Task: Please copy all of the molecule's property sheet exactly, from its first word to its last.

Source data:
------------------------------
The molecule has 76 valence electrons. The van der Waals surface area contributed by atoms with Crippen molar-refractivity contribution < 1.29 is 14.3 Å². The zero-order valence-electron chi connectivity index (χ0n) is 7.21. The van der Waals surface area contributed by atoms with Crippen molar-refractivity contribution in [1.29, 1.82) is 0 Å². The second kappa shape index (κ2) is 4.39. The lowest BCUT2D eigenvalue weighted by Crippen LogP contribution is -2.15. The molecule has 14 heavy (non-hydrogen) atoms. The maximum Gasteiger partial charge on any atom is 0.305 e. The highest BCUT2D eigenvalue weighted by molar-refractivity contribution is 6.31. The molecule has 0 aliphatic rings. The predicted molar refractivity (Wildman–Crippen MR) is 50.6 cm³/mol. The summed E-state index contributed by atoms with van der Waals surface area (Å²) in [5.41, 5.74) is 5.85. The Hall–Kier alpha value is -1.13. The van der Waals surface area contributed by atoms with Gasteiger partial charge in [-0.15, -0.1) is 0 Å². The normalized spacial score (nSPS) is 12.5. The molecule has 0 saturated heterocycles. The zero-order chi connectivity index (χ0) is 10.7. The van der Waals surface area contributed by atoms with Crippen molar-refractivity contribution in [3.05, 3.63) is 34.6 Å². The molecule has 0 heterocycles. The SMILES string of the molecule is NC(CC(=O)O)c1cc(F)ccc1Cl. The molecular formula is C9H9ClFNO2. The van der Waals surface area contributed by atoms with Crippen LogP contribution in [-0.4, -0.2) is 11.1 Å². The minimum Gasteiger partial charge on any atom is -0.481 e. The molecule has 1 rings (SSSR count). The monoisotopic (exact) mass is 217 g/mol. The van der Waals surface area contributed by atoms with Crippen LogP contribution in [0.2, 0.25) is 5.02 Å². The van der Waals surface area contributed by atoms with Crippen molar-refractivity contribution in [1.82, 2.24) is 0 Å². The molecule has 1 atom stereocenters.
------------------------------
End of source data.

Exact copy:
The molecule has 76 valence electrons. The van der Waals surface area contributed by atoms with Crippen molar-refractivity contribution < 1.29 is 14.3 Å². The zero-order valence-electron chi connectivity index (χ0n) is 7.21. The van der Waals surface area contributed by atoms with Crippen molar-refractivity contribution in [1.29, 1.82) is 0 Å². The second kappa shape index (κ2) is 4.39. The lowest BCUT2D eigenvalue weighted by Crippen LogP contribution is -2.15. The molecule has 14 heavy (non-hydrogen) atoms. The maximum Gasteiger partial charge on any atom is 0.305 e. The highest BCUT2D eigenvalue weighted by molar-refractivity contribution is 6.31. The molecule has 0 aliphatic rings. The predicted molar refractivity (Wildman–Crippen MR) is 50.6 cm³/mol. The summed E-state index contributed by atoms with van der Waals surface area (Å²) in [5.41, 5.74) is 5.85. The Hall–Kier alpha value is -1.13. The van der Waals surface area contributed by atoms with Gasteiger partial charge in [-0.15, -0.1) is 0 Å². The normalized spacial score (nSPS) is 12.5. The molecule has 0 saturated heterocycles. The zero-order chi connectivity index (χ0) is 10.7. The van der Waals surface area contributed by atoms with Crippen molar-refractivity contribution in [3.05, 3.63) is 34.6 Å². The molecule has 0 heterocycles. The SMILES string of the molecule is NC(CC(=O)O)c1cc(F)ccc1Cl. The molecular formula is C9H9ClFNO2. The van der Waals surface area contributed by atoms with Crippen LogP contribution in [-0.4, -0.2) is 11.1 Å². The minimum Gasteiger partial charge on any atom is -0.481 e. The molecule has 1 rings (SSSR count). The monoisotopic (exact) mass is 217 g/mol. The van der Waals surface area contributed by atoms with Crippen LogP contribution in [0.2, 0.25) is 5.02 Å². The van der Waals surface area contributed by atoms with Crippen molar-refractivity contribution in [1.82, 2.24) is 0 Å². The molecule has 1 atom stereocenters.